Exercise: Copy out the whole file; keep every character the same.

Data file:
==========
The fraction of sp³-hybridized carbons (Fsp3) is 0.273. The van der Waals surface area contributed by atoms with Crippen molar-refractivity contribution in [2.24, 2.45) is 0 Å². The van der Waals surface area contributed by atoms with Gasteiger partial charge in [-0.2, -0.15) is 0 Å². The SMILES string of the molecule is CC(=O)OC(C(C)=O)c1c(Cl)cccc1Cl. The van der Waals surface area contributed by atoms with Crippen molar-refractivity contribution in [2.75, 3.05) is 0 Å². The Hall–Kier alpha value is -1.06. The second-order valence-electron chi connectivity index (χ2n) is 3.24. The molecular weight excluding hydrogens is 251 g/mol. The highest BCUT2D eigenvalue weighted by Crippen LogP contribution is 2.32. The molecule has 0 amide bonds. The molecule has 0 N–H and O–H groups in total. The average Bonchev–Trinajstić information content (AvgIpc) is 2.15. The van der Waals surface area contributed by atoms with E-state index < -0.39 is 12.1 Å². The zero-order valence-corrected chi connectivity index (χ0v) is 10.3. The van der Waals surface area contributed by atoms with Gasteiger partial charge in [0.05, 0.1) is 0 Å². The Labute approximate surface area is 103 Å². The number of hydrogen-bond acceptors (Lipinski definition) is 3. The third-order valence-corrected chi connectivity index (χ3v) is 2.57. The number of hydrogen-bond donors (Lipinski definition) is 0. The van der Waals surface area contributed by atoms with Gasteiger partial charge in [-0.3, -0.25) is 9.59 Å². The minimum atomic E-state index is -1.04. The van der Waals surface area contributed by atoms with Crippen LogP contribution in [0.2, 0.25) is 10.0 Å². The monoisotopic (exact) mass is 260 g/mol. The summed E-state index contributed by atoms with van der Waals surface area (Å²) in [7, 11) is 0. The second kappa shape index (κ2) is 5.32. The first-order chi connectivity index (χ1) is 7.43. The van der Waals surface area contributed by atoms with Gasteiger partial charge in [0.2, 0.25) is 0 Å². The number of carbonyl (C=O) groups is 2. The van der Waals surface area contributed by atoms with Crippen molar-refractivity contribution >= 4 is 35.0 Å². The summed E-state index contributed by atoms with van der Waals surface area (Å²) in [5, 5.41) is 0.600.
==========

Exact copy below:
The fraction of sp³-hybridized carbons (Fsp3) is 0.273. The van der Waals surface area contributed by atoms with Crippen molar-refractivity contribution in [2.24, 2.45) is 0 Å². The van der Waals surface area contributed by atoms with Gasteiger partial charge in [-0.2, -0.15) is 0 Å². The SMILES string of the molecule is CC(=O)OC(C(C)=O)c1c(Cl)cccc1Cl. The van der Waals surface area contributed by atoms with Crippen molar-refractivity contribution in [2.75, 3.05) is 0 Å². The Hall–Kier alpha value is -1.06. The second-order valence-electron chi connectivity index (χ2n) is 3.24. The molecular weight excluding hydrogens is 251 g/mol. The highest BCUT2D eigenvalue weighted by Crippen LogP contribution is 2.32. The molecule has 0 amide bonds. The molecule has 0 N–H and O–H groups in total. The average Bonchev–Trinajstić information content (AvgIpc) is 2.15. The van der Waals surface area contributed by atoms with E-state index < -0.39 is 12.1 Å². The zero-order valence-corrected chi connectivity index (χ0v) is 10.3. The van der Waals surface area contributed by atoms with Gasteiger partial charge in [0.05, 0.1) is 0 Å². The Labute approximate surface area is 103 Å². The number of hydrogen-bond acceptors (Lipinski definition) is 3. The third-order valence-corrected chi connectivity index (χ3v) is 2.57. The number of hydrogen-bond donors (Lipinski definition) is 0. The van der Waals surface area contributed by atoms with Gasteiger partial charge in [-0.3, -0.25) is 9.59 Å². The minimum atomic E-state index is -1.04. The van der Waals surface area contributed by atoms with Crippen LogP contribution in [0.2, 0.25) is 10.0 Å². The monoisotopic (exact) mass is 260 g/mol. The summed E-state index contributed by atoms with van der Waals surface area (Å²) in [7, 11) is 0. The second kappa shape index (κ2) is 5.32. The first-order chi connectivity index (χ1) is 7.43. The van der Waals surface area contributed by atoms with Gasteiger partial charge in [0.2, 0.25) is 0 Å². The number of carbonyl (C=O) groups is 2. The van der Waals surface area contributed by atoms with Crippen molar-refractivity contribution >= 4 is 35.0 Å². The summed E-state index contributed by atoms with van der Waals surface area (Å²) in [5, 5.41) is 0.600.